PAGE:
State lawmakers have yet to agree on how to fund public education

This is an archived article and the information in the article may be outdated. Please look at the time stamp on the story to see when it was last updated.

SEATTLE — With less than two months left before the Legislature is set to adjourn, state lawmakers are still far apart on an agreement to fund public education.

Lawmakers agree with the state Supreme Court that it’s the lawmakers’ responsibility to equally fund schools rather than forcing school districts to rely on local levies for their money.

The big sticking point, though, is how to generate the billions of dollars needed to fix the system.

Data pix.

The saying ‘less is more’ is not applicable when it comes to student learning.

“Our school has lost an assistant principal position, half a counselor, a certificated teacher, Highland Park Elementary principal Chris Cronas said.

The principal says schools are struggling to find ways to pay for the basics.

“It shouldn’t be up to any district to generate local levy dollars to pay for things like teacher salaries,” Cronas said.

Lawmakers agree with that sentiment.

Republicans want to generate $6.9 billion over the next four years.

“We are not in favor of carbon tax, a capital gains tax,” said state Sen. Hans Zeiger, R-Puyallup, referring to Gov. Jay Inslee's education financing proposal.

Last month, Senate Republicans narrowly passed a package that looks to set a flat rate for property taxes.

“We live within our means and do what we can and reform our existing property tax structure,” Zeiger said.

The plan includes a $1.80 for every $1,000 in assessed value, which means a homeowner with a $400,000  home would pay about $720.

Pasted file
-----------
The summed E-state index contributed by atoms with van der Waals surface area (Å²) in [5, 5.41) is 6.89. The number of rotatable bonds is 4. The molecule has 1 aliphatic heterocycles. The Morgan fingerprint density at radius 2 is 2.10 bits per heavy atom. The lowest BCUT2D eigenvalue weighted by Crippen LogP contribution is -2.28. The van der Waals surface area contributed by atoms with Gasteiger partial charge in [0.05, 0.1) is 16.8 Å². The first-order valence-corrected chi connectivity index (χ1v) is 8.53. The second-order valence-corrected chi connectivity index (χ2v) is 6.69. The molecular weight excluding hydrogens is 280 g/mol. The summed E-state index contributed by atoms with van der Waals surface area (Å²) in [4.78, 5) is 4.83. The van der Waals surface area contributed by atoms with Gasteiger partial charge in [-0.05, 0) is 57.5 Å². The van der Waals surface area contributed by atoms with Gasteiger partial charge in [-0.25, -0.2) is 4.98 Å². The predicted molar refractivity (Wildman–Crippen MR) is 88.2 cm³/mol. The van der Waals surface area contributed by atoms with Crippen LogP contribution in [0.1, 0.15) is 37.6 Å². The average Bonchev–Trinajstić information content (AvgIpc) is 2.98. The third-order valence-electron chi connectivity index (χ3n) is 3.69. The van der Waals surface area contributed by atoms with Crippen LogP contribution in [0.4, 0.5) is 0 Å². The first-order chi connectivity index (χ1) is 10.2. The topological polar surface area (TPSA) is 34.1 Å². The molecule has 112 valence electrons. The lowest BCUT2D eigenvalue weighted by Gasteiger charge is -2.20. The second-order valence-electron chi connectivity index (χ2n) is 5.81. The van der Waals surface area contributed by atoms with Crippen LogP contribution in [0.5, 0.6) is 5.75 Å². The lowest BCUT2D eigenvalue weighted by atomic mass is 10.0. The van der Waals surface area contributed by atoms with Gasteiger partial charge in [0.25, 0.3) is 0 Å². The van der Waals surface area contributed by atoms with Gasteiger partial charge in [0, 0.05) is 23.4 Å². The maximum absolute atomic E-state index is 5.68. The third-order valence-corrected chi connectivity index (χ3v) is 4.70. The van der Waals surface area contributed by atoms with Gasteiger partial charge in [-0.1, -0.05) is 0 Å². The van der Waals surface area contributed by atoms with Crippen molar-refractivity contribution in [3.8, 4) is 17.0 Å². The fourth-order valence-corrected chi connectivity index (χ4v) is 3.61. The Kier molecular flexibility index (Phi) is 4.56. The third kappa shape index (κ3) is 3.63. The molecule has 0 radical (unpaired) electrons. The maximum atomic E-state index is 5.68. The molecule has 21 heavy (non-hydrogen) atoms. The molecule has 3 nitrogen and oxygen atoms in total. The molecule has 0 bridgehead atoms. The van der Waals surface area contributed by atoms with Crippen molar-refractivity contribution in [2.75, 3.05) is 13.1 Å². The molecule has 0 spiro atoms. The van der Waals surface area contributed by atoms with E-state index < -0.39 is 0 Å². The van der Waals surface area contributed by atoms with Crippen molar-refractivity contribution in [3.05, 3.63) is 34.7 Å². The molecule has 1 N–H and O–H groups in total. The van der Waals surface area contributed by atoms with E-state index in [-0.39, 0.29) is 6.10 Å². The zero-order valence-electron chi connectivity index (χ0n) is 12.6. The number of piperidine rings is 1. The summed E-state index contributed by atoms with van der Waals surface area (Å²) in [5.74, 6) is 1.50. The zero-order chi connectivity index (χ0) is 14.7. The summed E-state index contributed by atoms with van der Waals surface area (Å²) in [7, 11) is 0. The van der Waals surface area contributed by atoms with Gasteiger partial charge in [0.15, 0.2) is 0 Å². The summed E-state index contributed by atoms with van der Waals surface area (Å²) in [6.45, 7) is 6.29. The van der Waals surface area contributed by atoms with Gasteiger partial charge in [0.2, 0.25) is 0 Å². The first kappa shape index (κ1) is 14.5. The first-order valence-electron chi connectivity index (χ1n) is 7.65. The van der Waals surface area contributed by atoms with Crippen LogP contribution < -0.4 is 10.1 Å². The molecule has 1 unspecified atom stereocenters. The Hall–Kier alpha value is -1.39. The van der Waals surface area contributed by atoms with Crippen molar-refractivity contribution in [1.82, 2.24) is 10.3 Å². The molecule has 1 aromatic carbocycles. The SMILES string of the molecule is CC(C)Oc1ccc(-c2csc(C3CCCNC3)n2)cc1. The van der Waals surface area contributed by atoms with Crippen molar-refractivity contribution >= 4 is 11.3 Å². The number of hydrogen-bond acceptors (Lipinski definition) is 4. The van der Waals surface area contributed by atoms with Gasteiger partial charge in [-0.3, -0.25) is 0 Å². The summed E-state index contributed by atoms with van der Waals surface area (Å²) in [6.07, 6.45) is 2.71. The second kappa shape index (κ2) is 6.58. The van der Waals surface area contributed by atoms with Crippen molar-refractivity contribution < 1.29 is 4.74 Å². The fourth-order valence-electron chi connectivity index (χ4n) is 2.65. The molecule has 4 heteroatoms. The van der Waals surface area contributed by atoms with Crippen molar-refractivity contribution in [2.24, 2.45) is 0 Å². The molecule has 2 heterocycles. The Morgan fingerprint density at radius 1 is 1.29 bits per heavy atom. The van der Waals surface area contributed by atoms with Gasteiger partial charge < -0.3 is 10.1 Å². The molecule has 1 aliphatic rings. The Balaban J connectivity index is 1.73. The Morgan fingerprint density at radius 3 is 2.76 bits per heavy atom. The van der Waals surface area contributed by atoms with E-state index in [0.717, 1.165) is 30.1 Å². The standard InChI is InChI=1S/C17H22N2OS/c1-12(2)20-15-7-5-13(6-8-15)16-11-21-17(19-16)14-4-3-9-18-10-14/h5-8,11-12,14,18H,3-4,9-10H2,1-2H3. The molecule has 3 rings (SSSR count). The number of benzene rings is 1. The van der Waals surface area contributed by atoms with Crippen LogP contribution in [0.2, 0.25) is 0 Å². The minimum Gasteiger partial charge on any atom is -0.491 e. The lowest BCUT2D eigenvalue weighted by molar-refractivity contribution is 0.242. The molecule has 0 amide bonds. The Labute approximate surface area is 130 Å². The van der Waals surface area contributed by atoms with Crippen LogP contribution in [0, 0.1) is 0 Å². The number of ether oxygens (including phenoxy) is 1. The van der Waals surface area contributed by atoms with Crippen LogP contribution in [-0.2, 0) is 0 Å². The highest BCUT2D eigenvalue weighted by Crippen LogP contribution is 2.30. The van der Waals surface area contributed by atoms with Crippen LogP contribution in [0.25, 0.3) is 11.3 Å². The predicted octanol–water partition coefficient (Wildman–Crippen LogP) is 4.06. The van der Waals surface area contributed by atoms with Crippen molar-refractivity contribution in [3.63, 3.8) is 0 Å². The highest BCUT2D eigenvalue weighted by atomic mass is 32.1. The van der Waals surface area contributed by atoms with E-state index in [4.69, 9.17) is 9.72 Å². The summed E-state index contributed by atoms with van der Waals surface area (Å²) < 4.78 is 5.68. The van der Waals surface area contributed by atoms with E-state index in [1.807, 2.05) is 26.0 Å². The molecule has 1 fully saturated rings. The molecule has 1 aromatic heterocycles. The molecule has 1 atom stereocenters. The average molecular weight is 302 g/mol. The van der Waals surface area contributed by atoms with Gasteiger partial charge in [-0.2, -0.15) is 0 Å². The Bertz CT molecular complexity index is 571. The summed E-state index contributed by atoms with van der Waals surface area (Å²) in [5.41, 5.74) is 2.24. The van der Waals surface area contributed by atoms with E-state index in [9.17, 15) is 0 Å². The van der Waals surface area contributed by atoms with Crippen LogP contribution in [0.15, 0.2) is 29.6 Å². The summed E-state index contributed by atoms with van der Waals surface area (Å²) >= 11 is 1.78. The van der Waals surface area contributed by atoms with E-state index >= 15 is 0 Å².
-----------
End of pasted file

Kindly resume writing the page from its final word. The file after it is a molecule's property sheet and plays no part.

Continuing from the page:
Homeowners across the state pay wildly different property taxes, depending on where they live. The statewide average is $2.54 for every $1,000 assessed valuation. Republicans say that under their plan, 80 percent of homeowners will get a tax cut compared to what they would have paid in 2016.

Democrats say restructuring the property tax system in this way would burden cities like Seattle. They say the property tax idea alone will not be enough to fully fund public education.

“I think it will have to be a sweep of options to move forward. I don’t think it’s a one-size-fits-all that we are going to raise property taxes,” said Rep. Kristine Lytton, D-Anacortes.

Lytton said the Republicans are only moving dollars around and not generating new revenue.

The Seattle Education Association agrees with the Democrats. The teacher’s union says the Republican plan does not address class sizes and adequate teacher pay.

“They get rid of class sizes, which I is very important to us, ... (and favor) merit pay, which doesn’t actually work,” SEA President Phyllis Campano said.

Campano called the Republican plan "anti-teacher" and "anti-union."

“We are not here to support the teachers union, we want our system more performance-driven,” Zeiger said.

With the 2017 legislative session projected to end on April 23, Inslee  toured Highland Park Elementary on Monday. The governor says despite competing ideas, he believes all lawmakers are committed to finding a solution soon.

“They have to level a dose of courage to get the job done,” Inslee said.

The Democrats are expected to lay out their exact plans on how they plan to generate $7.8 billion over the next four years.

It’s a matter of whether the two sides can reach a compromise in time.



Notice: you are using an outdated browser. Microsoft does not recommend using IE as your default browser. Some features on this website, like video and images, might not work properly. For the best experience, please upgrade your browser.